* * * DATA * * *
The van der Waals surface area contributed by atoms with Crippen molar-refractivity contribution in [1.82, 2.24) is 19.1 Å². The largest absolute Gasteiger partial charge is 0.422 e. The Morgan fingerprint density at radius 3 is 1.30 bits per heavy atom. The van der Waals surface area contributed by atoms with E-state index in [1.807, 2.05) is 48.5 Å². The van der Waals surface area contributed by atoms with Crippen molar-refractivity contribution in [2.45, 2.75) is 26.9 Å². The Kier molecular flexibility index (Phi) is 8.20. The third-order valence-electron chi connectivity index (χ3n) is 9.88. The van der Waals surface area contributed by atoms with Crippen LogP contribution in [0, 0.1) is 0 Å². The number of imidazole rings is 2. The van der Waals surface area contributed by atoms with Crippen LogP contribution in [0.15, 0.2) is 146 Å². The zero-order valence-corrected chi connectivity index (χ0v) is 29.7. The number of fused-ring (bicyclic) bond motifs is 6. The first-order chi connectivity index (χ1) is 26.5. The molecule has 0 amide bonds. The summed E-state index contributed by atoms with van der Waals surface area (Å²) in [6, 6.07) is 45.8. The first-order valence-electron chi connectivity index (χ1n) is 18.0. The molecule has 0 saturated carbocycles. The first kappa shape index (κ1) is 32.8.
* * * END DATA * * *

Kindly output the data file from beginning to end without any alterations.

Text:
The van der Waals surface area contributed by atoms with Crippen molar-refractivity contribution in [1.82, 2.24) is 19.1 Å². The largest absolute Gasteiger partial charge is 0.422 e. The Morgan fingerprint density at radius 3 is 1.30 bits per heavy atom. The van der Waals surface area contributed by atoms with E-state index in [1.807, 2.05) is 48.5 Å². The van der Waals surface area contributed by atoms with Crippen molar-refractivity contribution in [2.45, 2.75) is 26.9 Å². The Kier molecular flexibility index (Phi) is 8.20. The third-order valence-electron chi connectivity index (χ3n) is 9.88. The van der Waals surface area contributed by atoms with Crippen LogP contribution in [0, 0.1) is 0 Å². The number of imidazole rings is 2. The van der Waals surface area contributed by atoms with Crippen LogP contribution in [0.15, 0.2) is 146 Å². The zero-order valence-corrected chi connectivity index (χ0v) is 29.7. The number of fused-ring (bicyclic) bond motifs is 6. The first-order chi connectivity index (χ1) is 26.5. The molecule has 0 amide bonds. The summed E-state index contributed by atoms with van der Waals surface area (Å²) in [6, 6.07) is 45.8. The first-order valence-electron chi connectivity index (χ1n) is 18.0. The molecule has 0 saturated carbocycles. The first kappa shape index (κ1) is 32.8.